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    @j0eq1nn: I don't think they actually had a proof of Wagner's conjecture when they published part I. But they certainly knew they were writing a series of papers that would form the foundations of the theory of graph minors—parts II through V are referenced in part I as "submitted", and I suspect they knew the results in the next few papers already. Nov 6, 2016 at 11:48

2 Answers 2


Each journal article should "tell a story". Break the thesis up into coherent stories.

It looks like you're already doing that. The first article concentrates on generalizing the classical theorem, and the second gives the results that are relevant to current research.

I would suggest just putting the groundwork you need for the generalization of the classical theorem into the first article (unless you can save a lot of space by developing some of the groundwork for the second article at the same time as the groundwork for the first). And you should definitely mention the second article to provide more motivation for the groundwork. But putting groundwork that's not needed in this first article will detract from the "story".

In the second article, you should include a quick review of the groundwork developed in the first article, and refer the reader to the first article if they want more details. Then add the extra groundwork needed for the second article, and proceed to the results of the second article.

One comment from experience: if you put a result that does not fit the "story" into a paper, when people read your paper, they are very likely not to even notice this result. So it's much better to put it in a separate paper.

On the other hand, as you can tell from the comments here, many people consider it bad form to spread one story over two papers. So you should split a long result into several papers only if you can formulate it as several related "stories".

  • Some time had gone by since my post, and many revisions later I've ended up doing much of what you recommend. So it's nice to see it recommended by someone who is experienced. In defense of 2 articles rather than 1, I really do have two different stories and moreover, they appeal to different audiences.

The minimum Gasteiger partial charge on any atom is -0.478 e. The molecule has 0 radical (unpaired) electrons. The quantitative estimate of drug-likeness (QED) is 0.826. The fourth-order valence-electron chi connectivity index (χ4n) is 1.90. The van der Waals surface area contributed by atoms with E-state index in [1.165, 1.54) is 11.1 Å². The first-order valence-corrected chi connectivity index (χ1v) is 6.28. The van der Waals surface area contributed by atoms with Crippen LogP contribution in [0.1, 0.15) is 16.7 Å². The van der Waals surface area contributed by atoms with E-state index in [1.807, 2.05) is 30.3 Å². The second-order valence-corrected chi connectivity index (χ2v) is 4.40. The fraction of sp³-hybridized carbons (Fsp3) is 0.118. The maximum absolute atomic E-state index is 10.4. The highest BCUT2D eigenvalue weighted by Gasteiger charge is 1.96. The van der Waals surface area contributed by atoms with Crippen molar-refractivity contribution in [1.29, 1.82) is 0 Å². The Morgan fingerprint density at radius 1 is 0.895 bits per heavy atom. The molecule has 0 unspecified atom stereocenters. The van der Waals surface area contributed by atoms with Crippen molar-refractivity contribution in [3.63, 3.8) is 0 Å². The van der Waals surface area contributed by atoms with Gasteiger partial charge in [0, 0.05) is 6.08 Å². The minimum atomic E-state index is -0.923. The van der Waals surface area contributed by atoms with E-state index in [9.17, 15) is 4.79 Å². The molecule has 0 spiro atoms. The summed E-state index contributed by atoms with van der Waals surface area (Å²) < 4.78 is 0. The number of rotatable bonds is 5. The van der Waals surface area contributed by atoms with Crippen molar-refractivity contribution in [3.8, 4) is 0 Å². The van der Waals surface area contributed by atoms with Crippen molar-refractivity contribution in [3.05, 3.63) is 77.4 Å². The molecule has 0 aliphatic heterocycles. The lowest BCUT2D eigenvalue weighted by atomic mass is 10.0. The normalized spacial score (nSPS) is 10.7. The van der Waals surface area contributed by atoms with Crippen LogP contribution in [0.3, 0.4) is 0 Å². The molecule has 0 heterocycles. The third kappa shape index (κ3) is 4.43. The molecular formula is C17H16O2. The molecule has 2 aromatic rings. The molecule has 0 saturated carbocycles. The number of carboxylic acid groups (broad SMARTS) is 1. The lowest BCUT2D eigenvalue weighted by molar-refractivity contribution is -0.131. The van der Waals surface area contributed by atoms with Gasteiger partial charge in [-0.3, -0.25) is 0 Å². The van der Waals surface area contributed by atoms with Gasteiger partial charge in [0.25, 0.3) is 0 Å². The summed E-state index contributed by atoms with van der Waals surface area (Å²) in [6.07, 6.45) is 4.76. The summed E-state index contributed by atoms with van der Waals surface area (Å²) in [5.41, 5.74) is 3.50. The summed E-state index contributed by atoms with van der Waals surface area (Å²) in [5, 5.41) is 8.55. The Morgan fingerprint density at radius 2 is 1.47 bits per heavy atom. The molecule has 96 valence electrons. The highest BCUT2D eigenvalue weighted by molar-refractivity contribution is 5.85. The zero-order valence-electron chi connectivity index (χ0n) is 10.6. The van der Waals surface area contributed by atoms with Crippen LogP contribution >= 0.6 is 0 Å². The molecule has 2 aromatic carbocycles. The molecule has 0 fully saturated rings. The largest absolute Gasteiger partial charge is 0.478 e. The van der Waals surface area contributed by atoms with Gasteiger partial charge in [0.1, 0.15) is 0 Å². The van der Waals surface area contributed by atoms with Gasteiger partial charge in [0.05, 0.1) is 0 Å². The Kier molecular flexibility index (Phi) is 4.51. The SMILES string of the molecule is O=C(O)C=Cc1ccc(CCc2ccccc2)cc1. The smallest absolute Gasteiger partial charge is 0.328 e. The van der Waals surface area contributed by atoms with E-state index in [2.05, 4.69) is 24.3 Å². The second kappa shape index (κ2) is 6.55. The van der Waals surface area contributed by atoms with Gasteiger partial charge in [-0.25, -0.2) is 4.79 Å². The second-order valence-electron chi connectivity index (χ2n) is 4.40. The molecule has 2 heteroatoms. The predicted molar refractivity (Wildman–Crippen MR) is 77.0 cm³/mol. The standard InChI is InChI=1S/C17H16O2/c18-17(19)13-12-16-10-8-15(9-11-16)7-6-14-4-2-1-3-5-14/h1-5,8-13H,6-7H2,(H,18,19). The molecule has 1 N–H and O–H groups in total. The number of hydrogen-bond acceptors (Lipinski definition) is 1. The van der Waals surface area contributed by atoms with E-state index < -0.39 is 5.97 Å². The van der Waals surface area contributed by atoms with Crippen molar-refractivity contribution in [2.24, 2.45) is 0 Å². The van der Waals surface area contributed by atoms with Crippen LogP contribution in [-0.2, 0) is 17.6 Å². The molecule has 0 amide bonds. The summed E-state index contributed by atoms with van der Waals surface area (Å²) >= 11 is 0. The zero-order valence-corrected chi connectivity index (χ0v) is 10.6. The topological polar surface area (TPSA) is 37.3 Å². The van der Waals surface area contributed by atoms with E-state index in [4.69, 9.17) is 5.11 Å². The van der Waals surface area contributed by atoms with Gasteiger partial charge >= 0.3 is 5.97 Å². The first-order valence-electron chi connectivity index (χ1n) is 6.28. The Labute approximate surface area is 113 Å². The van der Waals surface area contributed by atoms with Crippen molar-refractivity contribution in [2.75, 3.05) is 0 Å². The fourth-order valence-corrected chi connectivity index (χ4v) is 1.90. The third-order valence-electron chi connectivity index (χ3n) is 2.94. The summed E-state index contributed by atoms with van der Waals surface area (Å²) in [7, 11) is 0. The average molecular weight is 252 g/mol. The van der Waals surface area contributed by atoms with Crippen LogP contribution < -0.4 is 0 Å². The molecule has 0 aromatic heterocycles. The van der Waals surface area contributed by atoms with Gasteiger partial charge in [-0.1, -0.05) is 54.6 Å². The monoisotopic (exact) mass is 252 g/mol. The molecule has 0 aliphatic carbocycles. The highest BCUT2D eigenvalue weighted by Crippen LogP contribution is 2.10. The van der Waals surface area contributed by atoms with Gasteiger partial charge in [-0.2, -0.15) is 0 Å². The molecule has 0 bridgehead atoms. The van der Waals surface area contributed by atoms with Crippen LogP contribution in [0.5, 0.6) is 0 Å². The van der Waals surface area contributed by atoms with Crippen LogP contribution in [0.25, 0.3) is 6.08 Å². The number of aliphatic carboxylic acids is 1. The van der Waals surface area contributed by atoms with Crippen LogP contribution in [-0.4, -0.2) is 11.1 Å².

– j0equ1nn
    Nov 6, 2016 at 0:45

You have several considerations here. First, where will you publish? It sounds lengthily, and a two-parter will take up valuable real estate, so I'll start by suggesting you send some pre-prints/feelers out beforehand to journals to gauge interest. These pre-submission inquiries can save you tons of time and may even grease the wheels. It would help if both parts were published together in the same journal, but I've seen cases where parts I and II appear in different publications, sometimes with considerable lapse in time. Working the field beforehand will give you an idea how this is going to go.

In terms of a standard format, I've never heard of one, but in general I find some consistency. One is that they are often named 'Theory of things I: A solution to bob's paradox'. Then 'Theory of things II: Extension to Wendy'. Besides the conjecture (I've heard) that titles with colons get higher citation counts, this course adds a certain gravitas that can't be overlooked.

Next, both articles need to be able to stand alone as a piece of work. It's not feasible to do part I as background and II as the theory or solution, but it sounds like you're already preparing for this. Lay out your background and first contribution in part I. Hopefully, part I will be very intriguing and whet interest for part II. Then, in part II, refer to pt I extensively but don't be shy about reprinting very important parts that are integral to comprehending the current (pt2) material. For example, an equation might be reprinted (and referenced) while a general idea might just be referenced to your original paper. If you've played the pre-submission inquiry well, you might already have some leniency on space constraints, so use them.